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We happily share our lives on Facebook, but are outraged when we read about their scheme to manipulate our emotions.
Right now, the spread of surveillance systems has a lot of momentum, though, ironically, they have rarely faced real scrutiny. But we also need freedom from the quietly oppressive forces in our world.
Coming on the heels of his involvement in the Edward Snowden affair, Alan Rusbridger, The Guardian’s former editor, wrote that “securicrats” in the United States and United Kingdom are working to “collect and store ‘all the signals all the time’—that means all digital life, including internet searches and all phone calls, texts, and emails we make and send each other.” This is the cultural logic of the present moment: making human life endlessly visible, recordable, sortable, accountable, with little regard for how this might feel to millions of people. In the case of surveillance, we need freedom from insidious kinds of supervision, coercion, expectation, and obligation, all of which are rife in a world of ubiquitous surveillance.
But even as surveillance becomes a dominant force organizing our world, most Americans haven’t had an informed conversation about how it is changing the way we live, work, play, and even wage war.
We do not yet know who benefits from all this monitoring, classifying, and archiving of our behavior.
For an increasing number of American workers, the boss can see almost everything, even if you are a freelancer working in sweatpants at the kitchen table.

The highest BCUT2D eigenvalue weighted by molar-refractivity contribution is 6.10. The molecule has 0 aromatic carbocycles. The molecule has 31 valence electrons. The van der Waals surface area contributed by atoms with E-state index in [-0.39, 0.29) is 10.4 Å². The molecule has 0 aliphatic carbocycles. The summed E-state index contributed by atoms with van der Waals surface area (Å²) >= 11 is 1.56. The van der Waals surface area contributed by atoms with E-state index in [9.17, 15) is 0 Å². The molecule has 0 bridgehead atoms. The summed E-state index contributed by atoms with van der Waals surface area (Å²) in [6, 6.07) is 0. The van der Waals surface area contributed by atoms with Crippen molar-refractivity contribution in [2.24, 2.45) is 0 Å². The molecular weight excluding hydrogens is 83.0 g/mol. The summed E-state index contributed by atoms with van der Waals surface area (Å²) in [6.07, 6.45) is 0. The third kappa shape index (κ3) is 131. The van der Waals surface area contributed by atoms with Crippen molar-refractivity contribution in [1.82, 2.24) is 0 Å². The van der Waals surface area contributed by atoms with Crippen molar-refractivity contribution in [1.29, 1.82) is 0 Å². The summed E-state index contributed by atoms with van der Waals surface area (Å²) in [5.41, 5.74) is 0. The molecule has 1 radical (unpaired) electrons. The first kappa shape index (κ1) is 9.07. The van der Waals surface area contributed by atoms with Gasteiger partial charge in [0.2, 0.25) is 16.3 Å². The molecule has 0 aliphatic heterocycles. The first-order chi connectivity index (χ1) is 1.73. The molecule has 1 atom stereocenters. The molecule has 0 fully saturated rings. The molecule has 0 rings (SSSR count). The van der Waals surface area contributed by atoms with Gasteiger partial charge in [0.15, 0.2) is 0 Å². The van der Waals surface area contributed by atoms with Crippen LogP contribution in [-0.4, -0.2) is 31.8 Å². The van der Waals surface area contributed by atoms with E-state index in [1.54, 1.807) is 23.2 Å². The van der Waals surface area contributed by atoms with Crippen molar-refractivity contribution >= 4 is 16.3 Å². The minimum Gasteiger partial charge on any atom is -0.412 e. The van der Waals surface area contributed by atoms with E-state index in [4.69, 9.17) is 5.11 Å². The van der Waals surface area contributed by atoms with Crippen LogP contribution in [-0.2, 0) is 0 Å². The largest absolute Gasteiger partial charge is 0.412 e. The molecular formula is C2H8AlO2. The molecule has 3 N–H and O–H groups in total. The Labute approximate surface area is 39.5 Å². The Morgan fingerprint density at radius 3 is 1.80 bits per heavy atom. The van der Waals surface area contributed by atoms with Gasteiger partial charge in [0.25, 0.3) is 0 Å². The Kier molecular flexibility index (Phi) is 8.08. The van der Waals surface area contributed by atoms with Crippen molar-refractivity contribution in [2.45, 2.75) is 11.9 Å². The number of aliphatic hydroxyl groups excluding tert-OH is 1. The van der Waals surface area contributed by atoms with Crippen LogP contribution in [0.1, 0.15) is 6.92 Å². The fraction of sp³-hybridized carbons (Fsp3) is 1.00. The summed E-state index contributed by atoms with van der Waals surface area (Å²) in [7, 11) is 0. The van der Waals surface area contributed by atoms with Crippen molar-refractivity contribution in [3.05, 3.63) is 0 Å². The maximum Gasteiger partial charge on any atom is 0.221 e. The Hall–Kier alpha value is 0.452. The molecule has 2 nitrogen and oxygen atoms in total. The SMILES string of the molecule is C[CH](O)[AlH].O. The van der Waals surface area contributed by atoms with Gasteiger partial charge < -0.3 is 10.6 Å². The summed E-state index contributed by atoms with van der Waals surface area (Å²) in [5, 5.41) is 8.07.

Productivity software can take a snapshot every 10 minutes and combine them with keystroke analysis to create a “focus score” or “intensity score” for each worker. We may not realize it, but surveillance changes us, sometimes subtly, more often profoundly as we try to manage the impression we make on social media or on security cameras.
Social psychologists looking at workplace surveillance have found ample evidence that even the threat of surveillance is enough to change behavior, making workers “follow rules more carefully and act more subservient,” as well as experiencing greater stress, a loss of personal control, and “a decreased sense of procedural justice.” It’s harder to work when you know a camera is perched over your shoulder and productivity software is analyzing your keystrokes for maximum efficiency.
Employers might like such productivity metrics, but rarely consider the cost to workers who feel like they have no place to hide. In this sense, surveillance can add an emotional charge to an existing atmosphere: It may even channel our chaotic energies into officially approved channels with names like vigilance, dread, fear, relief, certainty, permanence, compliance, consumption, adding a layer of meaning to the social scene that we can feel in our gut or on the back of our neck.
Balancing between national security and individual privacy is seemingly a daunting task that does not promise an amicable solution in the near future.
There are so many controversies surrounding this issue where people with opposing opinions are striving to ensure that their views dominate.